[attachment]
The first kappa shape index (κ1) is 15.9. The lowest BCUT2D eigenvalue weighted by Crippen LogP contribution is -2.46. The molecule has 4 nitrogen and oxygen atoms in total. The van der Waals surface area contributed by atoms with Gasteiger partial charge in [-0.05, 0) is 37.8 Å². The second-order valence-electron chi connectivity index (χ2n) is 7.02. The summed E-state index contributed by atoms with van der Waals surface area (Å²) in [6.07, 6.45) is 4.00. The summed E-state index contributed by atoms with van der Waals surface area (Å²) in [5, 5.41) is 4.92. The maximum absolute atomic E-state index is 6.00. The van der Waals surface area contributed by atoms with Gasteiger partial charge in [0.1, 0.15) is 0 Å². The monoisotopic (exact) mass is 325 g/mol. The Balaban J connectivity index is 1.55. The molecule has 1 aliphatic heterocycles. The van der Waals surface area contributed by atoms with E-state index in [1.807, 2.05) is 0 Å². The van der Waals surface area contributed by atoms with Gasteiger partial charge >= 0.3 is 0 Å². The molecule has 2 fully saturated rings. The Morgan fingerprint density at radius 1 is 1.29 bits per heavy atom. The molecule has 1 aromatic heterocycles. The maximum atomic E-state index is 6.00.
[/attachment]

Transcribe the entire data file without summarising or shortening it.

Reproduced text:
The first kappa shape index (κ1) is 15.9. The lowest BCUT2D eigenvalue weighted by Crippen LogP contribution is -2.46. The molecule has 4 nitrogen and oxygen atoms in total. The van der Waals surface area contributed by atoms with Gasteiger partial charge in [-0.05, 0) is 37.8 Å². The second-order valence-electron chi connectivity index (χ2n) is 7.02. The summed E-state index contributed by atoms with van der Waals surface area (Å²) in [6.07, 6.45) is 4.00. The summed E-state index contributed by atoms with van der Waals surface area (Å²) in [5, 5.41) is 4.92. The maximum absolute atomic E-state index is 6.00. The van der Waals surface area contributed by atoms with Gasteiger partial charge in [0.1, 0.15) is 0 Å². The monoisotopic (exact) mass is 325 g/mol. The Balaban J connectivity index is 1.55. The molecule has 1 aliphatic heterocycles. The van der Waals surface area contributed by atoms with E-state index in [1.807, 2.05) is 0 Å². The van der Waals surface area contributed by atoms with Gasteiger partial charge >= 0.3 is 0 Å². The molecule has 2 fully saturated rings. The Morgan fingerprint density at radius 1 is 1.29 bits per heavy atom. The molecule has 1 aromatic heterocycles. The maximum atomic E-state index is 6.00.